Seeks detailed verdict on whether ban is beneficial to the country.
QUETTA: Authorities in Balochistan have challenged in the Supreme Court a high court ruling outlawing the hunting of Houbara bustards.
Talking to reporters in Quetta on Friday, Adviser to the Chief Minister on Forest and Wildlife Ubaidullah Jan Babat said the Saudi royals have been hunting Houbara bustards in Balochistan for years.
“These hunting practices have been taking place before our government was formed,” he said. “The forest department has filed the petition in the Supreme Court only for a detailed verdict on whether it is beneficial to the country or to its disadvantage, if we cancel allotments to the princes.”
He said his government is not in favour of a blanket ban on Houbara bustard hunting in the province. Babat also made it clear that challenging the high court’s decree “does not mean the government wants to allow the Arab princes to hunt rare birds”.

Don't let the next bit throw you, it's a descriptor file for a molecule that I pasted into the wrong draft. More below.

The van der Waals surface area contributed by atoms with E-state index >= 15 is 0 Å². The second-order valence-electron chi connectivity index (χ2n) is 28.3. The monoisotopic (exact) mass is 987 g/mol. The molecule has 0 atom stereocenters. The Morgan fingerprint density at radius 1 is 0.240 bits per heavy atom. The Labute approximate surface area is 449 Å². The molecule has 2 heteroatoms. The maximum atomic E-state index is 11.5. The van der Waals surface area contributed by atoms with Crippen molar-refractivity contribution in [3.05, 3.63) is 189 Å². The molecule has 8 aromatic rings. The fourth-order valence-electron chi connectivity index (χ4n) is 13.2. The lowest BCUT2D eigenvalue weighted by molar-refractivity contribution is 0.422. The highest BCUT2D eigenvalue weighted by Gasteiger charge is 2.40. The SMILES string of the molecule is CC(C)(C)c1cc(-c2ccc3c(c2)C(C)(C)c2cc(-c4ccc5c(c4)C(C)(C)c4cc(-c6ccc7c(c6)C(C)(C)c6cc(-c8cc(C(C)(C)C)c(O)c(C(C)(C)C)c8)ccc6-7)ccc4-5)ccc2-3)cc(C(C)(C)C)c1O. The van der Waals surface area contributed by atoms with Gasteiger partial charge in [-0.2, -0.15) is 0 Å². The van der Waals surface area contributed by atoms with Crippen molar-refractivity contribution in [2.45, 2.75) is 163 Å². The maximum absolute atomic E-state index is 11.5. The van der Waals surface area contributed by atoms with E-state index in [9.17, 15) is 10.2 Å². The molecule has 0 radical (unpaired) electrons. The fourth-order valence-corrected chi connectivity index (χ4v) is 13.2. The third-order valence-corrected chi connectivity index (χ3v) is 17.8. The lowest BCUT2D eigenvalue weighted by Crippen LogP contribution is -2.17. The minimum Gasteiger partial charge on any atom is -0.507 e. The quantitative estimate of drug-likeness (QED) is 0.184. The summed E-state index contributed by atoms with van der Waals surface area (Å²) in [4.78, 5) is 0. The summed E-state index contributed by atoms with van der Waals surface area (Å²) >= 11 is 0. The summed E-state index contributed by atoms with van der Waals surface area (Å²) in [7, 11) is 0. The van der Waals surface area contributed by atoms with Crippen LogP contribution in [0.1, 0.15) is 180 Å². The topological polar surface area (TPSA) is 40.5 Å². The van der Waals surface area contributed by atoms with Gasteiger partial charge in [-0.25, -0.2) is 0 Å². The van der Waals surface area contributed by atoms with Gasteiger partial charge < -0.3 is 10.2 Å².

“Allotting areas for hunting is a provincial subject after the 18th Amendment yet the federal government requested that dignitaries of friendly countries be cared for,” he added.
He claimed that Saudi royals were often invited by local tribal chieftains to the areas under their control.
Recently, Tabuk Governor Prince Fahd bin Sultan bin Abdulaziz al Saud set up a hunting camp in the desert following his arrival in Balochistan’s Chagai district.
Babat said a decision would be taken on the issue when the country’s foreign policy comes up for review. The chief minister’s adviser also claimed that the federal government had explained to the provincial government that the Saudi royals have launched hospitals and other development projects in different areas of the province so their trips are not for hunting purposes only.
Published in The Express Tribune, February 7th, 2015.